Pintadera is a small Italian language school located in a quiet and picturesque alley of the old town of Alghero in Sardinia. The school is run by two women, one from Alghero and the other, a native of Berlin with a diverse international background.
Welcoming and relaxing, Pintadera offers the perfect atmosphere for learning the Italian language and gaining a unique insight into Sardinian culture. We take language out of the classroom and onto the streets of Alghero. All five senses are activated during the learning process – not only do you listen and speak, but you eat, sleep and breathe Sardinia.
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Our every course, be it language or culturally-orientated, involves organized activities exploring the Sardinian way of life including first hand investigations of local customs, traditions, food and wines. We also actively explore the most current and interesting themes in Sardinia's science, arts and cultural expressions. Our school is guided by a warm and welcoming staff that is qualified in educational instruction and keenly sensitive to student needs. Our teachers are distinguished college graduates selected for their teaching ability as well as their enthusiasm, motivation and warm, engaging personalities.
In addition to our intensive group language and culture courses, Pintadera offers a series of special courses, amongst which is our most popular weekly crash course for tourists: AllegraMente. This typically late afternoon course is designed to give our visitors an enticing taste of the Italian language and way of life. It constitutes a proven and celebrated intelligent enhancement to the joys of an Alghero holiday.
Everyone is welcome. And everyone, young to not-so-chronologically young, has applauded this program.
Sardinia is an island of extraordinary natural beauty. It lies in the heart of the Mediterranean off the west coast of mainland Italy and white sandy beaches adorn its 1800 km coastline. The interior of the island features vast stretches of uncontaminated nature. Low Mediterranean vegetation in exotically varied colors and scents alternates with forests of century-old trees unique to Sardinia. Springtime offers a special treat as the hills alight with the blazoned yellow of our gorse bush groves.
Historically, Sardinia has been en route for the most important civilizations of the Mediterranean. Different cultures have dominated this land for centuries, leaving remnants of their lifestyles and local traditions. The first traces of man date back to the lower Paleolithic period. The native Nuragic civilisation (from 2000 BC until the Roman invasion of 238 AD) has left an inheritance of over 7000 “nuraghi“ (round stone dwellings) scattered all over Sardinia.
Magic and superstition have survived in Sardinia and thrive in spellbinding traditional rituals and oral tales directed by our older generations. Ancient pagan festivities are linked to the agricultural calendar and traditional carnival celebrations take place in historic towns such as Mamoiada and Ottana as well as in Bosa, a town 35 km south of Alghero.
Sardinia is an island that, once visited, remains indelibly in the heart. DH Lawrence in "The Sea and Sardinia" wrote in 1921 that "Sardinia is left outside of time and history". To an extent, this is still true today.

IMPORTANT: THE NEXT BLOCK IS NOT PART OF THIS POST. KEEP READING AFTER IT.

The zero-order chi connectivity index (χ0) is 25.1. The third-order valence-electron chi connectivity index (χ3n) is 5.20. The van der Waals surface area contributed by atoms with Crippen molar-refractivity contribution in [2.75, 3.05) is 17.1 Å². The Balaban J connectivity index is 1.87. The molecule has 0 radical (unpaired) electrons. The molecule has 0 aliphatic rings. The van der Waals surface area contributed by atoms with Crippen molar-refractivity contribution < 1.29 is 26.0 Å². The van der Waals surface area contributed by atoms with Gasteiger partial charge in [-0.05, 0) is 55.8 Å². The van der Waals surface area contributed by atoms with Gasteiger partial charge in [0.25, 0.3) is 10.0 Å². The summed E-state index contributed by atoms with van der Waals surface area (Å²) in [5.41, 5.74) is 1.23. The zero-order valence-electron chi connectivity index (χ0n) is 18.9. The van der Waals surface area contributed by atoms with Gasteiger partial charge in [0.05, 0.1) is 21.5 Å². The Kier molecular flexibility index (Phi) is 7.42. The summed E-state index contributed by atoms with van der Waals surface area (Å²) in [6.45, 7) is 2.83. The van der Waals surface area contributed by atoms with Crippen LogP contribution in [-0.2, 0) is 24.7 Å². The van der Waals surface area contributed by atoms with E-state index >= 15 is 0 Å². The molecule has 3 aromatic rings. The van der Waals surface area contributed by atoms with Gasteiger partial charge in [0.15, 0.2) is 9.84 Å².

Alghero, considered by many to be the most fascinating town on the island, is situated on the northwest 'Coral Coast' of Sardinia. The town was founded by the Genovese Doria family during the first half of the 12th century. Because of its strategically important position, in 1354 the Counts of Barcelona conquered the town and Alghero was repopulated by people of Catalan-Aragon origin. This domination lasted over four hundred years and is clearly visible in the architecture of Alghero’s intriguing old town and in the locally spoken dialect.
Protected on three seaward sides by great stone bastions and guarded to the land side by a series of stone towers, Alghero’s churches and small squares are nodes in a network of narrow, cobbled streets.
Alghero today is a bustling little town which offers more than just beautiful white sandy beaches and emerald waters. Our unique history, traditions, architecture, and evolved social diversity hosted by an enticingly mild climate and all the comforts of home make Alghero a fascinating place to visit all year round.
Of special interest are the Easter celebrations, clearly of Spanish origin, during which a series of elaborate processions and rituals culminate on Good Friday with the deposition of Christ from the Cross.
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During the summer season, when the town welcomes visitors from all over the world, Alghero enjoys a seductively fun outdoor nightlife in its many “piazzas”, waterfront bars and al-fresco restaurants. The new outdoor theater at the Forte della Maddalenetta in the old town stages a summer cultural program ranging from encounters with contemporary authors and debates, to slide projections, recitals, musical shows, as well as contemporary and classical dance productions.
For those who prefer a quieter vacation, classical music concerts are held in the cloister of the 15th century San Francesco Church. Concerts are also occasionally staged in Neptune’s Caves at Capo Caccia.
During December Alghero is decorated to celebrate Christmas and the New Year. The old town, in particular, becomes the stage for theatrical performances which involve the spectators and those just strolling through town. The colors, scents and sounds of art exhibitions, concerts in the Cathedral and Cloisters, street musicians animate the old town in a festive spirit, culminating on New Year's Eve with concerts in the squares and fireworks in the marina.